Six more American boxers have qualified for the Olympics with winning performances at a qualifying tournament in Brazil, allowing USA Boxing to send an impressive nine fighters to the London Games.
Including three boxers who qualified last year, the U.S. currently has the second-largest men's team headed to London. That's more fighters than any nation except Australia, which will send a boxer in each of the 10 men's weight classes, and more than traditional amateur powers Cuba and Russia.
Light welterweight and American team captain Jamel Herring was among the group that qualified this week at the AIBA Americas Olympic Qualifying Event in Rio de Janeiro.
"This performance from the team as a whole should be a message to the world that USA Boxing is still alive and kicking," Herring told The Associated Press from Rio. "If anything, I say we're getting stronger and have something to prove."
Herring left Rio with a bronze medal after losing his semifinal bout at the qualifying event, but had already qualified for London along with lightweight Jose Ramirez, light heavyweight Marcus Browne and middleweight Terrell Gausha. Two more U.S. boxers qualified Friday night in the penultimate day of competition when heavyweight Michael Hunter and super heavyweight Dominic Breazeale won their semifinal bouts.
They'll all travel to London in July with three-time U.S. Olympian flyweight Rau'shee Warren, welterweight Errol Spence and bantamweight Joseph Diaz, who all qualified last year at the world championships.
"It's like a dream," said Breazeale, a former quarterback at Northern Colorado who only took up boxing about three years ago. "Pinch me, wake me up."
Gausha and Browne won the tournament titles on Saturday, with Gausha beating Dominica's Junior Castillo 6-2 and Browne trouncing Brazil's Yamaguchi Falcao Florentino 14-6.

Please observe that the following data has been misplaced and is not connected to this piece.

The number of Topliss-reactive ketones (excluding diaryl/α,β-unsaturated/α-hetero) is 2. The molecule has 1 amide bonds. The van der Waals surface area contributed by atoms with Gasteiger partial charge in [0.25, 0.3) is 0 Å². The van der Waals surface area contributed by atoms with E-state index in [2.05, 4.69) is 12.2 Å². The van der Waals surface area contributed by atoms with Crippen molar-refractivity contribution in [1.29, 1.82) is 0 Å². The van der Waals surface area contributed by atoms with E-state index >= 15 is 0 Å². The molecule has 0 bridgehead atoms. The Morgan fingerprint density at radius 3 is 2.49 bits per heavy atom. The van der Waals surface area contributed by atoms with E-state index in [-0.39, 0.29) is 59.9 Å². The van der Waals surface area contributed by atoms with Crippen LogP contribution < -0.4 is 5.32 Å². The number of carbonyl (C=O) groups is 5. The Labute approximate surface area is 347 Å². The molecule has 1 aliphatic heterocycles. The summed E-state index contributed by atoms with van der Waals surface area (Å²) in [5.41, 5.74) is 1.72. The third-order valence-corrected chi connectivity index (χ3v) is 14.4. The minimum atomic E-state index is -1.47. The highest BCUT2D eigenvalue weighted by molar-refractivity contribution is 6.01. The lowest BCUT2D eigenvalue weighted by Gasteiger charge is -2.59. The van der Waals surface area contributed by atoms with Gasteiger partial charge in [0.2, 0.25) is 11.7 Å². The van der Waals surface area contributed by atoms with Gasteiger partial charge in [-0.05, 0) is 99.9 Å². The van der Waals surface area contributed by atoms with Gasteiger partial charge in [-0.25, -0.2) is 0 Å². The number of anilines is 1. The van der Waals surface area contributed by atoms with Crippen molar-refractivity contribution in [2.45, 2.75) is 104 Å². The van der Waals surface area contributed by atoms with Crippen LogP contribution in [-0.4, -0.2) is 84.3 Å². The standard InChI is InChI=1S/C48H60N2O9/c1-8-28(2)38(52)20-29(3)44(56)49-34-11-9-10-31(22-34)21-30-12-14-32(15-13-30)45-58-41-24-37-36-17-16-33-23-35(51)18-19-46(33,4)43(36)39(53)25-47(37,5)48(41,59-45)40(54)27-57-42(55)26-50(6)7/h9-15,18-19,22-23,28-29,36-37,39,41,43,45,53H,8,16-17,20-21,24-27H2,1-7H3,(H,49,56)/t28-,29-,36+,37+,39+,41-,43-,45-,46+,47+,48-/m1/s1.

While Olympic qualification certainly doesn't guarantee an improved medal count, the U.S. performance is a boon to a program that has been widely criticized for declining performance in international competition.
Americans have won just one gold medal in the past three Olympics -- Andre Ward's victory in Athens in 2004. The U.S. team left Beijing four years ago with only heavyweight Deontay Wilder's bronze medal in their worst showing ever.
USA Boxing made several changes to its program since the disappointing showing in Beijing, allowing fighters to work more closely with their personal coaches and altering the qualifying process to encourage more competition. The governing body also enlisted celebrated pro trainer Freddie Roach, who has tutored several top American fighters as a special assistant.
Hunter's victory was particularly sweet for the American team. The son of a pro heavyweight failed to qualify for the Beijing Games four years ago, but stayed in the amateur ranks and worked toward London. He finally earned a spot with a 14-8 decision over Ecuador's Julio Castillo.
"It feels good," Hunter said. "It's anti-climactic, hasn't really hit me yet. I'll probably start crying pretty soon."
Breazeale is another remarkable success story for USA Boxing and All-American Heavyweights, the remarkable training program in Carson, Calif., dedicated to winning amateur titles by turning athletes from other sports into boxers. The 6-foot-6 fighter overcame a third-round deficit to earn his Olympic spot, beating Puerto Rico's Gerardo Bisbal 15-12.
"Going into the third round, I was down my two points, and I had to dig down deep. I was gassed, tired, and I had to dig deep into the heart, knuckle up. I knew I won, but I wasn't sure if I won by a lot. When I heard that blue corner called, such a relief.